RE: gcc-10: kernel stack is corrupted and fails to boot

From: David Laight
Date: Thu May 14 2020 - 04:11:18 EST

From: Linus Torvalds
> Sent: 14 May 2020 03:20
> On Wed, May 13, 2020 at 5:51 PM Nick Desaulniers
> <ndesaulniers@xxxxxxxxxx> wrote:
> >
> > Are you sure LTO treats empty asm statements differently than full
> > memory barriers in regards to preventing tail calls?
> It had better.
> At link-time, there is nothing left of an empty asm statement. So by
> the time the linker runs, it only sees
> call xyz
> ret
> in the object code. At that point, it's somewhat reasonable for any
> link-time optimizer (or an optimizing assembler, for that matter) to
> say "I'll just turn that sequence into a simple 'jmp xyz' instead".

Except is sees:
call xyz

There's also almost certainly some stack frame tidyup.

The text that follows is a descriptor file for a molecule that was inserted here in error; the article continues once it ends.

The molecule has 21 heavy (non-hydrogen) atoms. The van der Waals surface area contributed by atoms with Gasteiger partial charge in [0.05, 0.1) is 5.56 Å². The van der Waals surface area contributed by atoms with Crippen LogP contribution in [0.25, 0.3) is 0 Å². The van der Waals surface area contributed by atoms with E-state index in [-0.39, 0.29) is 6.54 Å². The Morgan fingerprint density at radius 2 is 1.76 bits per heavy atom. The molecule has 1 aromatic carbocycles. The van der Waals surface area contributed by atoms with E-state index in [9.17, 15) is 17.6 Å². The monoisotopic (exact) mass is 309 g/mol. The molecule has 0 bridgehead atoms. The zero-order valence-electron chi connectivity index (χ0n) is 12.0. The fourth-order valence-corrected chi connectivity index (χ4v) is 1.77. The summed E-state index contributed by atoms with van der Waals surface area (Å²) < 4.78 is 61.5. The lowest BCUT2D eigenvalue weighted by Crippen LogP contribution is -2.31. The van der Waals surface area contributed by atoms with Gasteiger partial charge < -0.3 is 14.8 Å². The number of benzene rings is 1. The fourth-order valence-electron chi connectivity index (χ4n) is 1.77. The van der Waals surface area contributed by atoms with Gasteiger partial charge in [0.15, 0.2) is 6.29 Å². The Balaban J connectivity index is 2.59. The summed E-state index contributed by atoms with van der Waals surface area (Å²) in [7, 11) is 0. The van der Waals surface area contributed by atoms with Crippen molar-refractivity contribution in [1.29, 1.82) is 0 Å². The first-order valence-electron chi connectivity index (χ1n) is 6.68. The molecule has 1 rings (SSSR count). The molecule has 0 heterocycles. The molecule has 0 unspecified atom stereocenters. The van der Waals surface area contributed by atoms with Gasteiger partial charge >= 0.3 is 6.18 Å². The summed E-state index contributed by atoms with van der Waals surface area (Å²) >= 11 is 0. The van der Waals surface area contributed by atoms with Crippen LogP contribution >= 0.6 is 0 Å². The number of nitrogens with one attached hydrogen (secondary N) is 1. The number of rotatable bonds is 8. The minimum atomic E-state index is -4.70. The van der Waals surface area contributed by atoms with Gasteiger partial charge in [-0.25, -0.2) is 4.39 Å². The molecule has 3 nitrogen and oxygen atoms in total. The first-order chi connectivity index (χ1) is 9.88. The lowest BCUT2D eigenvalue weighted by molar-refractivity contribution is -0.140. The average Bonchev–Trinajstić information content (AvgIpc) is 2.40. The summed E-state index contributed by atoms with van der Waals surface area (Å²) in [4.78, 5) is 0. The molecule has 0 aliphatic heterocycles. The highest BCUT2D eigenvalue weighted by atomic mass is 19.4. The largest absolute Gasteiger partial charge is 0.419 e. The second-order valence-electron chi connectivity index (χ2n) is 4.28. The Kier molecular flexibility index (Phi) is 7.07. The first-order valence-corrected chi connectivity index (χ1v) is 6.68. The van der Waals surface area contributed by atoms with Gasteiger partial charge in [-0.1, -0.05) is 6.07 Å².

Which it would have to detect and convert.
And, in principle, the function is allowed to access the
stack space than contains the canary.

> Now, don't get me wrong - I'm not convinced any existing LTO does
> that. But I'd also not be shocked by something like that.
> In contrast, if it's a real mb(), the linker won't see just a
> 'call+ret" sequence. It will see something like
> call xyz
> mfence
> ret
> (ok, the mfence may actually be something else, and we'll have a label
> on it and an alternatives table pointing to it, but the point is,
> unlike an empty asm, there's something _there_).

Not if you've an architecture that doesn't have any memory barriers.
In that case mb() may not even be asm("").
(although it might have to be asm ("":::memory)).


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